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The British government considers going back on its tax cuts


The british government it is proposed to give reverse its controversial tax cutsas published by various English media such as ‘Sky News’.

Prime Minister Liz Truss is facing a open revolt within their own partyafter presenting a budget of tax cuts that are intended to be financed with more debt, and that has caused the decline in the British bond market and has put pension funds on the ropes.

According to information, the changes being discussed are the Corporation tax and the dividend tax. Government sources have also indicated that it is considering remove over £20bn of unfunded ‘mini-budget’ tax cuts. As well as talks are taking place about the implications of scrapping the planned £18bn corporate tax.

Following this news, the pound is up 2% and is trading at $1.1323. Likewise, long-term UK government bonds, known as gilts, rallied strongly, pushing yields down to just over 4.41%.

However, from Downing Street they insist that there will be no more changes of direction in the policies of the ‘mini-budget’, but it should be remembered that the finance minister, Kwasi Kwarteng, has already backed down on his intention to eliminate the tax rate of 45%.

Kwarteng will meet this Thursday with the leaders of the International Monetary Fund (IMF) in Washington DC, after the monetary institution pointed out that the tax cuts threaten to cause «trouble» to the UK economy.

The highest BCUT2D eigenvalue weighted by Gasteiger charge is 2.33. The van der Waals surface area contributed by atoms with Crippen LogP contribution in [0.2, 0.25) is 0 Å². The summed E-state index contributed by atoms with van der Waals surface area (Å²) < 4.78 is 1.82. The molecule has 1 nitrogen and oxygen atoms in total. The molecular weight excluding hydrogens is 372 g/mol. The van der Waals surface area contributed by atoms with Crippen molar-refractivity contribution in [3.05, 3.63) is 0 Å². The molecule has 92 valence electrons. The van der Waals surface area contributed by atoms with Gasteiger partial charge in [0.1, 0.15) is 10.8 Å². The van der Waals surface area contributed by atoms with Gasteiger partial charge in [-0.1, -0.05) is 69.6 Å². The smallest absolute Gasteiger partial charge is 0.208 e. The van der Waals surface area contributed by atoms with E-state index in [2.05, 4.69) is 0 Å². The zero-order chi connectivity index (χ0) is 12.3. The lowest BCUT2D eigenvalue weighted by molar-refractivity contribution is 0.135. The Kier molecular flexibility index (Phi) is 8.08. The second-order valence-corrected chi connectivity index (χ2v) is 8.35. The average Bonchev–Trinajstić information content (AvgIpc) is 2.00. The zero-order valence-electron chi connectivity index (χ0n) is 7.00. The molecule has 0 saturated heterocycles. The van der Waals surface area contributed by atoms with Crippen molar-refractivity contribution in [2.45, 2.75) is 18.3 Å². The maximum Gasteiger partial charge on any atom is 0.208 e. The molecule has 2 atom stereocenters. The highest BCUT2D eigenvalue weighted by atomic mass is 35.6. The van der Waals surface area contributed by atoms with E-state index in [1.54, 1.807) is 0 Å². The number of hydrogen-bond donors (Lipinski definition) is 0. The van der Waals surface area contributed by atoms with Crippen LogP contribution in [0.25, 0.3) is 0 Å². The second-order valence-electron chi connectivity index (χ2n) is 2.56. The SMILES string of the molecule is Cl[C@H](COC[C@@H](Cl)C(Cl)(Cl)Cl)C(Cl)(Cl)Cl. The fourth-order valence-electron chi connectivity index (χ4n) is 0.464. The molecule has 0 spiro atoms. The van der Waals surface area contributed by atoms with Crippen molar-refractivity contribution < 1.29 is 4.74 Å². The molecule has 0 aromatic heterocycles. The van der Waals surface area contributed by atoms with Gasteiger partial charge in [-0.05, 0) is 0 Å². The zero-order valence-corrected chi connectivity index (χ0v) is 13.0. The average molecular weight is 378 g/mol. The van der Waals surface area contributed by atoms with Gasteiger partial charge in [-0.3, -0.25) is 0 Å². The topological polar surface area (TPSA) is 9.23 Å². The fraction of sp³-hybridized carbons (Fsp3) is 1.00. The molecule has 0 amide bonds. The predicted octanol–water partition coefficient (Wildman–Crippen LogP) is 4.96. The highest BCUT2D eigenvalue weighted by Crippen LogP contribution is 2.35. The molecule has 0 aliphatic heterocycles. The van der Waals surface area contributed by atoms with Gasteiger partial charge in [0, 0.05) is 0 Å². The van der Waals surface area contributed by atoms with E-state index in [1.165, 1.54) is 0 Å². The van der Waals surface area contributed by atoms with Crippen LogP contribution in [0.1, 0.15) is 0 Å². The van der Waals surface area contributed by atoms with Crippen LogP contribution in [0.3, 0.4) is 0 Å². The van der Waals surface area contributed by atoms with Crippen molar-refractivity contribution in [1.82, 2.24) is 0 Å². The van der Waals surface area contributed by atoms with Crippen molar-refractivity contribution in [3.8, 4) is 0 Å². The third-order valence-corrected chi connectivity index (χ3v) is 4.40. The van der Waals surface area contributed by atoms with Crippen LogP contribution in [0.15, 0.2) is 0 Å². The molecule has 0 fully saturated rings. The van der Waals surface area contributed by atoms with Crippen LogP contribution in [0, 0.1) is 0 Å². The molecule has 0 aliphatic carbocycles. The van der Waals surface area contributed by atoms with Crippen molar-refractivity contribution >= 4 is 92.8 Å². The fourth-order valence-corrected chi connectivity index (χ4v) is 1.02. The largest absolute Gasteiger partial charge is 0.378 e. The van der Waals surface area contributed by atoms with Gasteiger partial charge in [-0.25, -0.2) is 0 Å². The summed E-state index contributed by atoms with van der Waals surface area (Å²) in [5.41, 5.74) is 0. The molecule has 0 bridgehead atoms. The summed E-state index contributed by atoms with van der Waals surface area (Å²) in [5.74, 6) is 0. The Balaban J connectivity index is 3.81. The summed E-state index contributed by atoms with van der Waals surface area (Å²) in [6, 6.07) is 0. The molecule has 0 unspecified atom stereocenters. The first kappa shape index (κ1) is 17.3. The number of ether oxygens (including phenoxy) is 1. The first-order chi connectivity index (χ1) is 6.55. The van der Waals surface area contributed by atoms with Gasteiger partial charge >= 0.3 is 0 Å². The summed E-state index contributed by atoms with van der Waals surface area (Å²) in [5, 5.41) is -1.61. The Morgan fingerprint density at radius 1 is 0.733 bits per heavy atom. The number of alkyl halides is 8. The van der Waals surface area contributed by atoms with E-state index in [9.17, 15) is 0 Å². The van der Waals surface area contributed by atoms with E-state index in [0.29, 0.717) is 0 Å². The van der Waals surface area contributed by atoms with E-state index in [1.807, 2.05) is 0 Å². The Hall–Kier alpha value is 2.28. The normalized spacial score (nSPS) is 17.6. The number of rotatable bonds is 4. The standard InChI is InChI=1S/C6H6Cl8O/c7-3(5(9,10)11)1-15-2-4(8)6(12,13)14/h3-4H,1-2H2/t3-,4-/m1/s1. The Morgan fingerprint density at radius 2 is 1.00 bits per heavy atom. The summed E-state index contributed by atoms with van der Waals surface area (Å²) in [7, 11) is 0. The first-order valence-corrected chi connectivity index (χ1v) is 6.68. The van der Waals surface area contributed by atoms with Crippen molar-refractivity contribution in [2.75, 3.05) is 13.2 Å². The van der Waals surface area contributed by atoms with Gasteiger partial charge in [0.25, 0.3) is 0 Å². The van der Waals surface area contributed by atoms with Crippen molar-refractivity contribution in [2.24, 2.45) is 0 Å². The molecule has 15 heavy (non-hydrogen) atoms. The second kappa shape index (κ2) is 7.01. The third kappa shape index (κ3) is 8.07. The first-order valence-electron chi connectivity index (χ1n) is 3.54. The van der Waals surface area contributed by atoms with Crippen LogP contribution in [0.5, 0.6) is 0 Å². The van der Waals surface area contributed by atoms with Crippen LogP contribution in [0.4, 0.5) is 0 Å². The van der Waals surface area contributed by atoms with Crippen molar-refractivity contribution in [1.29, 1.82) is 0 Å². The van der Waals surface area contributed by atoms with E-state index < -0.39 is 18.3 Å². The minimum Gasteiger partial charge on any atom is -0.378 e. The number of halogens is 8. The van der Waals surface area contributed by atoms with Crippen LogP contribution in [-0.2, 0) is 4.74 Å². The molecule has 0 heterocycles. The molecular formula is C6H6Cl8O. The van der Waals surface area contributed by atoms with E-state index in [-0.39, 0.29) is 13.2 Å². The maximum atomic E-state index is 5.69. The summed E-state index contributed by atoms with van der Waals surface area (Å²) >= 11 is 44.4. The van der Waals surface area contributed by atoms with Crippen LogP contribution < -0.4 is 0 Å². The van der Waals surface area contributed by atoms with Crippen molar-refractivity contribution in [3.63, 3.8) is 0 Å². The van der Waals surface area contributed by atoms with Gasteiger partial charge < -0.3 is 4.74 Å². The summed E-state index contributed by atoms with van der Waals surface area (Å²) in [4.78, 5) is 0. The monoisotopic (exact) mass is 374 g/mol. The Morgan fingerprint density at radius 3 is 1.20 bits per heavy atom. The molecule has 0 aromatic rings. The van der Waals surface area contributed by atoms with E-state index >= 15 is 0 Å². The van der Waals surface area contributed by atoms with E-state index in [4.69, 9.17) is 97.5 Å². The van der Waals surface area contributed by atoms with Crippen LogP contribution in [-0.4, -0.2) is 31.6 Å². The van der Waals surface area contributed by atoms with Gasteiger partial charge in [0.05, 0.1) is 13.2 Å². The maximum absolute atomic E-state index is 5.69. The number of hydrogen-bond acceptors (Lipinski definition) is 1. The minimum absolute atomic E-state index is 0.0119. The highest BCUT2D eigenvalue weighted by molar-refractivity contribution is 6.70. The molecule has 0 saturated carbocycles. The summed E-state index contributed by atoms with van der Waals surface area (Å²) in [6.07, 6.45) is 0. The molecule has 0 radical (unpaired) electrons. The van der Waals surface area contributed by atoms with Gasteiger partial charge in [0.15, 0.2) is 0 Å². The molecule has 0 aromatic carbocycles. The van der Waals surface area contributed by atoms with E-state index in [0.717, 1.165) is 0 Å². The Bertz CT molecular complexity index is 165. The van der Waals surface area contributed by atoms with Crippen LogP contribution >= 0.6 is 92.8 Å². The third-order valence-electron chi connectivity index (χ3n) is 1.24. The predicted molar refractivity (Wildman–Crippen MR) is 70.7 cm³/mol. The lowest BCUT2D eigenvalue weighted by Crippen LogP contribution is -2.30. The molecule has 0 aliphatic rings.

Truss and Kwarteng have repeatedly stated that the cuts are necessary for the economy to grow, despite the fact that data published this Wednesday by the Office for National Statistics (ONS, for its acronym in English), have indicated that the country’s Gross Domestic Product (GDP) contracted by surprise in Augustfalling a 0.3% unexpectedly to its lowest level since December.

Kwarteng will set out his debt relief plan in more detail on Oct. 31, having bowed to pressure to move up the Nov. 23 date amid economic turmoil.

The ‘mini-budget’ of the Chancellor of the Economy, Kwasi Kwarteng, presented on September 23was the origin of a chaotic situation that the Bank of England (BoE) has been in charge of feeding due to its way of proceeding since it launched, last september 28an emergency intervention, with a £65bn bond purchase program to stop the collapse of the gilts.

To this must be added the statements of the governor of the body, Andrew Baileywhich on Tuesday issued a three-day ultimatum to pension fund managers to finish liquidating the positions that they could not maintain and noted that the central bank would stop market intervention as planned later this week.


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